Sunday, April 12, 2020

March 21, 1942: Germans Attack Toward Demyansk

Saturday 21 March 1942

German troops attacking toward Demyansk, 21 March 1942
The German relief force attacking toward the Demyansk pocket, 21 March 1942.
Eastern Front: Having made a rapid shift of forces, primarily Luftwaffe planes, from the successful Volkhov operation, the Wehrmacht opens a vital relief attack toward the encircled garrison at Demyansk. Operation Brueckenschlag ("Bridge-building") begins at daylight through a wilderness of trees and snow. The Soviet defenders are taken by surprise and in some spots fall back in confusion. The Germans have four divisions to cover the 25 miles to the pocket and must cross the Lovat River five miles from it. The trapped men in the pocket are barely holding off the Soviet attacks and cannot hold out much longer.

The Red Army fights desperately to open a supply corridor to the 130,000 troops now trapped on the west side of the Volkhov River due to the Germans' Operation Raubtier. The Soviets manage to open a small corridor for a short time, through which General Kirill A. Meretskov (undoubtedly under orders) personally enters the pocket to take command of the 2nd Shock Army. The Red Army troops in the pocket end their offensive toward Lyuban and Chudovo and prepare to defend the ground where they stand. The Soviets know better than to break out to the East without orders, as troops that did that during the Winter War were disciplined and sometimes executed. Stalin has not issued orders to retreat.

In Crimea, operations have ceased again as both sides have failed in recent attempts to end the stalemate on the Parpach Narrows. General Kozlov, commander of the Soviet forces, is building up his forces for a third attempt on the strong German base at Koi-Asan. General Manstein, meanwhile, is helped by a continuing Luftwaffe building as units return from the Reich after badly needed refits.

German troops using a captured Soviet T-60 tank at the Kholm pocket 1942
Germans using a captured Soviet T-60 light tank in defense of the Kholm pocket (Kampfgruppe Scherer) during spring 1942 (Muck, Richard, Federal Archive Figure 183-J19893). 
Battle of the Pacific: General MacArthur and his party, including his wife and young son, arrive at Adelaide on 21 March 1942. Among those greeting MacArthur are the Australian Minister for the Army, Frank Forde, and senior US officers including Brigadier-General Patrick Hurley of the US Army. MacArthur now has supreme command of all Allied forces in the Southwest Pacific. MacArthur's escape has attracted worldwide attention by both sides. Incidentally, MacArthur already has made his famous "I Shall Return" speech while changing trains on the 20th, and he has nothing remotely as consequential to add today. MacArthur now changes to a special carriage on the Adelaide Express for the final run into Melbourne, where he will arrive on the 22nd.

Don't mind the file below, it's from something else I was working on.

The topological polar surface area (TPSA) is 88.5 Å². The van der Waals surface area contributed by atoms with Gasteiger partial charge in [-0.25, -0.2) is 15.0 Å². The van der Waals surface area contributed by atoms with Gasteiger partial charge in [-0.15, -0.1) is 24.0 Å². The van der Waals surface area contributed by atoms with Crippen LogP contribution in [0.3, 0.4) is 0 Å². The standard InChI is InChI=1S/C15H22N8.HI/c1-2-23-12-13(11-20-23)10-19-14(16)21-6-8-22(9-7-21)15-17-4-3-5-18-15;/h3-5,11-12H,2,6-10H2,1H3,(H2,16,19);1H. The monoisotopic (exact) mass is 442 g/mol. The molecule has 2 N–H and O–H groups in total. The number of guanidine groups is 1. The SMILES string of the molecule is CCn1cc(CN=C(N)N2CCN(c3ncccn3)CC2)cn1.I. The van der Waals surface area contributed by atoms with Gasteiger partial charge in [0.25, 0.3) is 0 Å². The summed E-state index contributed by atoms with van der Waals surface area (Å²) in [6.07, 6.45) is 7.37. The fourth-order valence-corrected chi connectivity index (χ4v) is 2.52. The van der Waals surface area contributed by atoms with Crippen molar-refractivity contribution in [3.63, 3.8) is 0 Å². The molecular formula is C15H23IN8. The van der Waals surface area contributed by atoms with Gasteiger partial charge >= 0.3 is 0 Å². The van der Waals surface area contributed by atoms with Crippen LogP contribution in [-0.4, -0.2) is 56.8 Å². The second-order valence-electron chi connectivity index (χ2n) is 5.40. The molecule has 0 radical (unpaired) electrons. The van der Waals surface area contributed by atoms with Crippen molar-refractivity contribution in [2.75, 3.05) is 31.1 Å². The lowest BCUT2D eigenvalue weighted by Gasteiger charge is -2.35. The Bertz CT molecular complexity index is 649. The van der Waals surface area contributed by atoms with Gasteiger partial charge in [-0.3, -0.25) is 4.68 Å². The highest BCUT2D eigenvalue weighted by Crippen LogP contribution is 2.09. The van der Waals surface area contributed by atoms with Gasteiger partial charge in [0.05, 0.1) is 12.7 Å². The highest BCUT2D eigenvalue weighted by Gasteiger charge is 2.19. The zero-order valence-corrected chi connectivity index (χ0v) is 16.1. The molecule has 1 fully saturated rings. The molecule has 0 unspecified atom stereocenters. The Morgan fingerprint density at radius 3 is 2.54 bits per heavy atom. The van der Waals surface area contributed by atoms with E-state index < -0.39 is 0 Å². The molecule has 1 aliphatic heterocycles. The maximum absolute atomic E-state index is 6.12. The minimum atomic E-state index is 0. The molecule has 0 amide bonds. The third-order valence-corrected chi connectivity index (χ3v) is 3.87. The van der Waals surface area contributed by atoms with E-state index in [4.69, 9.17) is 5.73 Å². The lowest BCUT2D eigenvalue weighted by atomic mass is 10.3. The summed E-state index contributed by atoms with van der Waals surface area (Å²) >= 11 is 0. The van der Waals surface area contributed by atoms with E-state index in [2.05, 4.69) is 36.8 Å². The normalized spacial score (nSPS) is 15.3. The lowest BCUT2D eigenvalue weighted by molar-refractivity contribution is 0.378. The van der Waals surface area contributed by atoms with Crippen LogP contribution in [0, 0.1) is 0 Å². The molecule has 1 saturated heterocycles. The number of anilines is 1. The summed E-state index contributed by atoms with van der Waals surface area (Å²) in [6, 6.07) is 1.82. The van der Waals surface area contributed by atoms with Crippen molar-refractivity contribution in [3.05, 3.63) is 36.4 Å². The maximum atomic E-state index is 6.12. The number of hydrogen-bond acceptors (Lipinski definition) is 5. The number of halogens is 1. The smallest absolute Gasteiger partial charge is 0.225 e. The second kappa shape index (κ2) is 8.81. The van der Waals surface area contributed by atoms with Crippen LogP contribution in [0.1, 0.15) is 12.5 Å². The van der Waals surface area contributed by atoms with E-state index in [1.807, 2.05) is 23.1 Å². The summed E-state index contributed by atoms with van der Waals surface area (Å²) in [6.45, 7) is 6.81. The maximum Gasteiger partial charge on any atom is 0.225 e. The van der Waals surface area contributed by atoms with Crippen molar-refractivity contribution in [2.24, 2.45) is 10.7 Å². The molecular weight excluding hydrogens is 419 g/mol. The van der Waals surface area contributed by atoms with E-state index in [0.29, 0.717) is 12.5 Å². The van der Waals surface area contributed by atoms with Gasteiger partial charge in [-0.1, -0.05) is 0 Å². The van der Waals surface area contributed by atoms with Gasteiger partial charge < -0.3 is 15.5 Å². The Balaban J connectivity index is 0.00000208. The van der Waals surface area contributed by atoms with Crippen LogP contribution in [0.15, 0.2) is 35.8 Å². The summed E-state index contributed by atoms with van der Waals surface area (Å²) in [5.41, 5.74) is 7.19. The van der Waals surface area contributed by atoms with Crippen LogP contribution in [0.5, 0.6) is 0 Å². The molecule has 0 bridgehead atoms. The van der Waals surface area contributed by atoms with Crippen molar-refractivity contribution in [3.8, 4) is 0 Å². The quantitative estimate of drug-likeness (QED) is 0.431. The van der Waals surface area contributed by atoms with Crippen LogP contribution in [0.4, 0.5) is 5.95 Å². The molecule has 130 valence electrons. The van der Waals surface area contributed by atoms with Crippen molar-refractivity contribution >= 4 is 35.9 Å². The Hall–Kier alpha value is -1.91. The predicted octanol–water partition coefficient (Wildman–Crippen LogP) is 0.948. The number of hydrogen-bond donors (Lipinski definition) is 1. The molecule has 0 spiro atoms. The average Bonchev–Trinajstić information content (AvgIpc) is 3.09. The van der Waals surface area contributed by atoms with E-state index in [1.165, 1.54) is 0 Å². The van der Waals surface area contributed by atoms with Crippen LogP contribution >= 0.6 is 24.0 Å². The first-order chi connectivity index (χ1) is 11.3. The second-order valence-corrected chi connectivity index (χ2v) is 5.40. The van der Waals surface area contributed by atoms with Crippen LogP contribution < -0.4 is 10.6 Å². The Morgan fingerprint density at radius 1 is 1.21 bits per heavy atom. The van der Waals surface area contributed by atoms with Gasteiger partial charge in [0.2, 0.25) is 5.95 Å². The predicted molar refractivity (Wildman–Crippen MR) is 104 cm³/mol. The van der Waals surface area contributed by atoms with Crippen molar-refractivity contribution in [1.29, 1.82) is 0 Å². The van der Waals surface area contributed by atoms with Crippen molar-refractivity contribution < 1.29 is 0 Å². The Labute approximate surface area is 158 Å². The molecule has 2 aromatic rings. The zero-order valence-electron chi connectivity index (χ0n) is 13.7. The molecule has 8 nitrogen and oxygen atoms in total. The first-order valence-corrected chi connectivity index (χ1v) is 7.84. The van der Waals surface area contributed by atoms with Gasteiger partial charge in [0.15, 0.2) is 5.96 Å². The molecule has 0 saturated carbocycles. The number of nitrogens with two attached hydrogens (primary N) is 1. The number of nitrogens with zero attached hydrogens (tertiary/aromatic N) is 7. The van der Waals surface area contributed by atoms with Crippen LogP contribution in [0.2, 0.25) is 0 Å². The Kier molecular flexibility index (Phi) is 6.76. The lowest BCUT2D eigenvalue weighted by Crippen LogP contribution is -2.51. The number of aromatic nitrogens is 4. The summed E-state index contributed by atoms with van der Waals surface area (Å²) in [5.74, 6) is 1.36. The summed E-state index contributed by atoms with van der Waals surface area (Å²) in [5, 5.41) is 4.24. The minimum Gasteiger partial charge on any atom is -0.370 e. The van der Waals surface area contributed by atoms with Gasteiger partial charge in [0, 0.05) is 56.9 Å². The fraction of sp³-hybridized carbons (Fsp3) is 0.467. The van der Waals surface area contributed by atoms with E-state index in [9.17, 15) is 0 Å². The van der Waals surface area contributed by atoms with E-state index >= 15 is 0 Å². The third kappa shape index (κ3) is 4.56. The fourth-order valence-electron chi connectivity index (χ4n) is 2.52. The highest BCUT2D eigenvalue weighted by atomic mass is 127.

MacArthur quickly sets to work establishing his General Headquarters (GHQ) Southwest Pacific Area (SWPA). He staffs it with his fellow escapees from Corregidor, and they become known as the "Bataan Gang." This headquarters becomes known for its fanatical loyalty to MacArthur and its insularity. Lieutenant (junior grade) John D. Bulkeley, who led the PT boats that brought MacArthur out of the Philippines, goes on to a brilliant US Navy career and becomes MacArthur's biggest cheerleader, calling him "the greatest general as well as statesman since George Washington."

Brooklyn Eagle 21 March 1942
The Brooklyn Eagle, 21 March 1942. General MacArthur's escape receives worldwide attention.
MacArthur learns officially (he already has been told this unofficially at Batchelor Airfield) that he has little to work with. There is not a single tank in Australia and only 32,000 Allied troops - and most of these service troops. The only combat-ready unit is one brigade of the Australian 6th Division. Official Australian strategy in the event of a Japanese invasion is to withdraw immediately to the "Brisbane Line" in order to hold the populated areas along the eastern and southern coasts. In other words, Darwin is ripe for the taking. MacArthur calls this his greatest shock and surprise of the entire war.

At Taungoo, Burma, about 60 Sikh sowars of the Burma Frontier Force make a desperate and futile cavalry charge against advancing Japanese infantry. This is the last British cavalry charge in history. The Japanese 112th Regiment is still assembling its forces for a major attack on the Oktwin position. The Chinese 200th Division today complete their defenses at Oktwin and Toungoo, helped by the time gained by the sacrificial cavalry charges. The Japanese, having finally overcome these delaying tactics, today close up on the 200th Division outposts at Oktwin and prepares for a set-piece attack. In a formality, the Chinese Expeditionary Force under Lt. General Joseph Stilwell and Chinese Lt. General Lin Wie officially becomes operational today.

Japanese aircraft raid the Magwe Airdrome at 14:30 and destroy nine RAF Blenheim Mk IV bombers and three American Volunteer Group P-40s on the ground, and three Hawker Hurricane Mk. II fighters in the air. Magwe now is the home base of the AVG "Flying Tigers." The defending AVG shoots down two "Nate" bombers.

Opening Ceremony of Warship Week, 21 March 1942
"The Lord Mayor of London (back to camera) inspecting the Naval Guard of Honour at the opening ceremony." Warship Week Opening Ceremony in Trafalgar Square, 21 March 1942 (© IWM A 7981).